Two new books have landed on my desk and they are on the same fascinating subject -- how school desegregation played out in different places. Shade in the Sunshine State, Reflections on Segregation in Florida is by Elizabeth Huntoon Coursen. Trails and Trailblazers, Public Education and School Desegregation in Lunenburg County, Virginia 1870 - 1970 is by Shirley Robertson Lee, who graduated in that county's first integrated high school class. Each one has a wealth historical background and extensive quotes from oral histories of people who participated in school desegregation.
We all remember Brown v. Board of Education and tend to think of that -- 1954 -- as the end of segregated schools in our country. The truth is, of course, infinitely more complicated. The transition from segregated to integrated schools played out differently in every state and, to some extent, differently in every county. We remember dramatic stories like the painful integration in Little Rock -- white mobs jeering as nine black students were escorted into Central High School by the National Guard. What we may be less aware of is that in the years after the Supreme Court decision the transition from two school systems to one happened in counties everywhere. Many people still alive participated in that transition. Authors Coursen and Lee have performed a valuable service by capturing some of their voices.
"I did not want to go to Central High School (in Lunenburg County, Virginia)," says Violet Johnson Harris. "But my father told me I had to go to get a better education and, of course, I did as I was told. It was my last year in school and I wanted to make it my best." She remembers isolation and discomfort. "There were times when doors were closed in my face as I was about the enter the classroom. I don't know if it was accidentally or intentional. Some things that I experienced in school are difficult to forget. I had never been award of racism until I came to Central High School because people in my community knew and respected each other." Another student, Frances Price Wilson, said that "fear of the unknown" caused her great anxiety as she prepared to transition from an all-black to an integrated high school. "My parents assured me that all would go well and that I should remember to always be respectful to the other students, and especially the adults in my new school, whether black or white....Ironically, it was the other adults -- outside of the school -- that seemed to have the biggest problem with integration; not the students."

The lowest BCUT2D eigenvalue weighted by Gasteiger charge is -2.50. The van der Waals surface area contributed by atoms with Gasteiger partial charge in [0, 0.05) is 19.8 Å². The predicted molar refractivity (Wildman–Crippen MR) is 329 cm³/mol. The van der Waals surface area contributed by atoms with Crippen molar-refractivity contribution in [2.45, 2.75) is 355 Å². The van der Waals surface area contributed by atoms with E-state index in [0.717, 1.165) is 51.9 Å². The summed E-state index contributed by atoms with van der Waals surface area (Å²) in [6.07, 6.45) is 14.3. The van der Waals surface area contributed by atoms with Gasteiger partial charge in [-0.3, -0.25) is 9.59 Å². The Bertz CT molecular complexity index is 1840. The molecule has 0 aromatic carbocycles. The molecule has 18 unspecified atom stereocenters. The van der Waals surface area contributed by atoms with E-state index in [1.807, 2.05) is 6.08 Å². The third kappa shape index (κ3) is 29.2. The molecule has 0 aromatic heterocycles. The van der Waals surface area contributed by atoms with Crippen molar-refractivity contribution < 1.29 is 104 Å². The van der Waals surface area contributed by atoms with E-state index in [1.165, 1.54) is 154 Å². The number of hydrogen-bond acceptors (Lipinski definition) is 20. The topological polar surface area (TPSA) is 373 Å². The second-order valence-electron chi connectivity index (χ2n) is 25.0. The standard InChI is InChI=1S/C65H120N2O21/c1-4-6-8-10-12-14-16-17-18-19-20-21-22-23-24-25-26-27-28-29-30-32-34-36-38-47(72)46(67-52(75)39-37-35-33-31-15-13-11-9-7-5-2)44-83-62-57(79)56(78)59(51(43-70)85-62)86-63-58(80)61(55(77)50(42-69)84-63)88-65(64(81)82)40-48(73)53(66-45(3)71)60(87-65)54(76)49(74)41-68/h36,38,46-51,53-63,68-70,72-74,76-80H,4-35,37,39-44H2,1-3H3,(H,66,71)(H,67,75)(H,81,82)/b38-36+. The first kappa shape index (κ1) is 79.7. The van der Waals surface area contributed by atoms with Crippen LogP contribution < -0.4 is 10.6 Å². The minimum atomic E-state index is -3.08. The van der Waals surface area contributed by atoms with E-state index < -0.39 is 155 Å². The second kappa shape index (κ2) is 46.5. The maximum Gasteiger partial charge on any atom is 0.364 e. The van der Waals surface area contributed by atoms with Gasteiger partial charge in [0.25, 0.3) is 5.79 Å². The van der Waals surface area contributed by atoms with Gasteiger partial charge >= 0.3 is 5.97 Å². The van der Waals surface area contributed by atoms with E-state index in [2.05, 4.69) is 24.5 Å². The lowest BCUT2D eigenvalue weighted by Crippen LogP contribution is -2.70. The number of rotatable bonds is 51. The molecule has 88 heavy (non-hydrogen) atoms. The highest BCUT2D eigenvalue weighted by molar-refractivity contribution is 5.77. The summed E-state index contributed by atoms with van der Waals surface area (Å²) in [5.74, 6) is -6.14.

Writing about integration in Gainesville, Florida, Coursen notes that teachers were surprised -- "the black teachers because the white school had so much, and the white teachers because the black teachers made do with so little." Marie D. Adams, in her role as a new black teacher at Gainesville High, remembers how easy it was to receive what she ordered for her classroom.; there was "plenty of everything there."
Joel Buchanan moved from Lincoln High School (a Rosenwald school) to integrated Gainesville High School in 1963. He noted "the hush" that descended on the cafeteria the first time he and two girls came in to get their lunch. As they approached a table where there were three empty places the folks sitting there "just got up, left their food and moved back...for the first few days we ate lunch at the faculty's table...." But he also records notes he got from fellow students. "I'm glad you're here," said one. "I want to be your friend, but I can't because of my friends." "Another said, "I am praying for you." He remembers a day when "it got nasty" in one of his classes and his teacher, Mrs Philpott, "got her Bible out and read the Bible to the students. She had a few tears in her eyes about the way things were, and reprimanded a student for his very vulgar words with me. After that things became much better."
Both books mention the importance of Rosenwald schools. Gainesville is in Alachua County, Florida where there were ten Rosenwald schools. Lunenburg County, Virginia had 4. In 1923 Lucy Morrison, Supervisor of Colored Schools for Lunenburg County, wrote of the West End Rosenwald school, above, "This is a splendid building! I wish every person in the county could see it. The School Board contributed a desk and heater." The Rosenwald Fund had given $500 towards construction of the school; black county residents gave the land, the labor and $1,000 cash.
Both these books are full of painstakingly collected documentation and vivid personal voices. They are self-published. There is little glory in doing this work but it is so, so valuable. I, for one, am grateful!
Liz Coursen will be speaking about her work in Gainesville later this month -- on February 16 at 3:15 at the Cone Park Branch Library and at 10:30 am on February 17 in the Teen Space room at the Alachua County Library Headquarters. Wish I could be there to hear her!